This article discusses refinishing reclaimed cast iron radiators and adapting old radiators to accept modern valves. It doesn't discuss resizing reclaimed cast iron radiators.
You'll first need to remove the old paint. The best way to do this is sand blasting. There are many companies that provide a sand blasting service, including Blast Spray & Polish in South East London and Rustproofing in Stockport. Once stripped back to the bare cast iron, it’s best to prime the radiator to prevent rust – freshly exposed cast iron rusts very quickly.
This is the point at which to think about connecting the radiator to a modern central heating system. It is unlikely that all bushes and plugs (see the image below) will fit a modern central heating system so you may need to replace some. All cast iron radiators will have two reducing bushes, also known as valve bushes. These are the point of entry and exit for the water and are usually located at the bottom of the radiator. It is the reducing bushes that are most likely to need replacing to fit a modern central heating system.
At the top of the radiator there will be one blanking plug and one bleed bush. These are less likely to need replacing unless they are broken or in the wrong position. To remove, unscrew the bush or plug using a spanner. All reclaimed cast iron radiators that we have come across have right-hand thread bushes and plugs, so unscrew to the left. The insides of reclaimed cast iron radiators are usually pretty rusty so they require a good amount of torque to unscrew the bushes. We tend to use a short piece of scaffold pole to extend the length of the spanner handle and provide more torque on the bush.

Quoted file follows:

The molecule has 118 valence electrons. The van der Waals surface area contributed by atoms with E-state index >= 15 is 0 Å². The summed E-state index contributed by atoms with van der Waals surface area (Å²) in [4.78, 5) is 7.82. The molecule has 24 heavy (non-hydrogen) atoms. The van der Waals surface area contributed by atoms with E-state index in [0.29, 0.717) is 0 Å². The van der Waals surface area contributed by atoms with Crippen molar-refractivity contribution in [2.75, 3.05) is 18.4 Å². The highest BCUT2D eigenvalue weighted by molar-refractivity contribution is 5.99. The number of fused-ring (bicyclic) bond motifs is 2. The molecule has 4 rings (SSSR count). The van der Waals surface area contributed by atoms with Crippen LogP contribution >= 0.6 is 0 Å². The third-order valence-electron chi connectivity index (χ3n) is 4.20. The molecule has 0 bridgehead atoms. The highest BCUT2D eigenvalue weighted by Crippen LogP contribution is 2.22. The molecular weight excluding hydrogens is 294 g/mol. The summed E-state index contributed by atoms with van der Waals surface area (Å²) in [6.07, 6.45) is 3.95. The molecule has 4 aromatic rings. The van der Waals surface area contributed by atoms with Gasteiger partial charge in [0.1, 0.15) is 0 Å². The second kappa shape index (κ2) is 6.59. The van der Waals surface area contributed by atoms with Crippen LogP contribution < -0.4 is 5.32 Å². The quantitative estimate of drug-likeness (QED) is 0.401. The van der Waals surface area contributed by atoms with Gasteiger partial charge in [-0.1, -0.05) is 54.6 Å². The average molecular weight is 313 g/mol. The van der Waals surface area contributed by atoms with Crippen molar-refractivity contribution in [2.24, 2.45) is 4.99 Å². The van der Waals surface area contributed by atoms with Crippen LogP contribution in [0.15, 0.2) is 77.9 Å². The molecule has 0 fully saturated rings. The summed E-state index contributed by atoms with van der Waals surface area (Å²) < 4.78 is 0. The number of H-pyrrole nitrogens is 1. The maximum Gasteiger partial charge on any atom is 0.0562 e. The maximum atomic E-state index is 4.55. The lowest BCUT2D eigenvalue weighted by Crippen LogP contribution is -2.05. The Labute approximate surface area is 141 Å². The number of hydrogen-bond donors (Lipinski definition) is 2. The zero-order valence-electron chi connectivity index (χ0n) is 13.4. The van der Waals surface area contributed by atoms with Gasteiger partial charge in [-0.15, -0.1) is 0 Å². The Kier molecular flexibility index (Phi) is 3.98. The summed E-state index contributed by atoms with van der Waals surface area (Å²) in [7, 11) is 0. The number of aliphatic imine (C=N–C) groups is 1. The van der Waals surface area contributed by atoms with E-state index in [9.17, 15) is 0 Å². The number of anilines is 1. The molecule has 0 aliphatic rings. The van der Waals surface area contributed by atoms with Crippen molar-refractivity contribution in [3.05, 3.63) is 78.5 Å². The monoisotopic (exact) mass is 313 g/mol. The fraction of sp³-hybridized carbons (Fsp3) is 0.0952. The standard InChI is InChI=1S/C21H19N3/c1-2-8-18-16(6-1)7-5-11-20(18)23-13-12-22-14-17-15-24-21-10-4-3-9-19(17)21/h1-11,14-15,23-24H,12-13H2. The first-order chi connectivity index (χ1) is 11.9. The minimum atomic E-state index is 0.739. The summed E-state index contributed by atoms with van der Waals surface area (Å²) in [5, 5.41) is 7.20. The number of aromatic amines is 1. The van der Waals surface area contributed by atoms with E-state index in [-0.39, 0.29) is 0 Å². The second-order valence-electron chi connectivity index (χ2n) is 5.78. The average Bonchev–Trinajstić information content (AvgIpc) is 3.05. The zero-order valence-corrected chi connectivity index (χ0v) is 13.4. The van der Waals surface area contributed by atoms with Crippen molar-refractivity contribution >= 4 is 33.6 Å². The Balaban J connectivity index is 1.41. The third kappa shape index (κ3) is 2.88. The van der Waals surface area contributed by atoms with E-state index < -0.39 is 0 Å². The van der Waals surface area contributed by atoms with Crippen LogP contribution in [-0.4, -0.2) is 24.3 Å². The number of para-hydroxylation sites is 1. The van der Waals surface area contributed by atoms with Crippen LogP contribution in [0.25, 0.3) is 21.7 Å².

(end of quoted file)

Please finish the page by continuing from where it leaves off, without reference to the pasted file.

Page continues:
Most modern thermostatic or manual radiator valves have a 1/2″ BSPT (British Standard Pipe Tapered) connection to the radiator, which equates to a 21mm hole into which the valve tail is inserted. Castrads can supply a large range of bushes that will reduce the hole in the radiator down to the 1/2″ BSP size required to connect a valve.
A little aside about BSP sizes: British Standard Pipe fittings come in parallel or tapered thread. The fittings on reclaimed cast iron radiators are usually BSPT (ie tapered). The seal is made at the contact between the male and female threads with their tapered shape meaning that the contact area between the threads increases with each turn. To ensure a strong seal is acheived, it is absolutely essential that a good sealant is used when screwing in the end bushes. This is because cast iron, especially reclaimed cast iron, is often pitted. For this purpose, we recommend LSX Sealant.
Once all four ends are sealed and you’ve checked that the bleed valve is working (if not you can buy new bleed valves from Castrads), you’re ready to connect the reclaimed radiator as any other new radiator, though you’ll probably want to paint it first. Castrads’ spray paints are all available in aerosol cans or larger 5L cans.
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